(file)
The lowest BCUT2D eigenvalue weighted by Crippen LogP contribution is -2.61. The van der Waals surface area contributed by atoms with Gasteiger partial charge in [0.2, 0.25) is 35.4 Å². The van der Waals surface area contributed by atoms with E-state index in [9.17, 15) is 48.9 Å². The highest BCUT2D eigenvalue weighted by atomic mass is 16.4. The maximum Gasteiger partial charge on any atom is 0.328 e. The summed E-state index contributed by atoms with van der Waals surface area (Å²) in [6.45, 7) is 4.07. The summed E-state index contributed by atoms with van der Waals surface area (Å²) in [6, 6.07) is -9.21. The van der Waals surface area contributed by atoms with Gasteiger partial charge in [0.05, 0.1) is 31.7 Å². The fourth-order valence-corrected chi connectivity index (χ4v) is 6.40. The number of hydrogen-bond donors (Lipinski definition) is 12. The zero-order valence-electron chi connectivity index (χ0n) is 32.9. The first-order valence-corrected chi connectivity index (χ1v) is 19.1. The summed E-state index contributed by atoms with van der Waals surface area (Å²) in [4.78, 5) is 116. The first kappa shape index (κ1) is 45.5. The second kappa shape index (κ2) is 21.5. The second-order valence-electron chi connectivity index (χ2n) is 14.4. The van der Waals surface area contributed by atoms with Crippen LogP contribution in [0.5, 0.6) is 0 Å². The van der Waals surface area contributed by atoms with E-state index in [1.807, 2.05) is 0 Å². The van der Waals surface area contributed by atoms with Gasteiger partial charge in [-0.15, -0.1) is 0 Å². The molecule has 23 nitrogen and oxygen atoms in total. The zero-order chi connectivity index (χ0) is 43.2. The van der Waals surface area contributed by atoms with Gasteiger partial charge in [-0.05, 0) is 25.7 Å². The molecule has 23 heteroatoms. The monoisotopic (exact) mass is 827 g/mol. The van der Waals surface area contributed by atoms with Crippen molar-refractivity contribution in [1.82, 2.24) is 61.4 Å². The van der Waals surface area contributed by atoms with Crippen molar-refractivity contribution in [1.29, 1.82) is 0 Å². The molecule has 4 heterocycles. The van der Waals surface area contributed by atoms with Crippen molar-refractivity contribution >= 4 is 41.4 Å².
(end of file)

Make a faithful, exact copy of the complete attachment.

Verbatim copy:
The lowest BCUT2D eigenvalue weighted by Crippen LogP contribution is -2.61. The van der Waals surface area contributed by atoms with Gasteiger partial charge in [0.2, 0.25) is 35.4 Å². The van der Waals surface area contributed by atoms with E-state index in [9.17, 15) is 48.9 Å². The highest BCUT2D eigenvalue weighted by atomic mass is 16.4. The maximum Gasteiger partial charge on any atom is 0.328 e. The summed E-state index contributed by atoms with van der Waals surface area (Å²) in [6.45, 7) is 4.07. The summed E-state index contributed by atoms with van der Waals surface area (Å²) in [6, 6.07) is -9.21. The van der Waals surface area contributed by atoms with Gasteiger partial charge in [0.05, 0.1) is 31.7 Å². The fourth-order valence-corrected chi connectivity index (χ4v) is 6.40. The number of hydrogen-bond donors (Lipinski definition) is 12. The zero-order valence-electron chi connectivity index (χ0n) is 32.9. The first-order valence-corrected chi connectivity index (χ1v) is 19.1. The summed E-state index contributed by atoms with van der Waals surface area (Å²) in [4.78, 5) is 116. The first kappa shape index (κ1) is 45.5. The second kappa shape index (κ2) is 21.5. The second-order valence-electron chi connectivity index (χ2n) is 14.4. The van der Waals surface area contributed by atoms with Crippen LogP contribution in [0.5, 0.6) is 0 Å². The van der Waals surface area contributed by atoms with E-state index in [1.807, 2.05) is 0 Å². The van der Waals surface area contributed by atoms with Gasteiger partial charge in [-0.15, -0.1) is 0 Å². The molecule has 23 nitrogen and oxygen atoms in total. The zero-order chi connectivity index (χ0) is 43.2. The van der Waals surface area contributed by atoms with Gasteiger partial charge in [-0.05, 0) is 25.7 Å². The molecule has 23 heteroatoms. The monoisotopic (exact) mass is 827 g/mol. The van der Waals surface area contributed by atoms with Crippen molar-refractivity contribution in [1.82, 2.24) is 61.4 Å². The van der Waals surface area contributed by atoms with Crippen molar-refractivity contribution in [1.29, 1.82) is 0 Å². The molecule has 4 heterocycles. The van der Waals surface area contributed by atoms with Crippen molar-refractivity contribution >= 4 is 41.4 Å².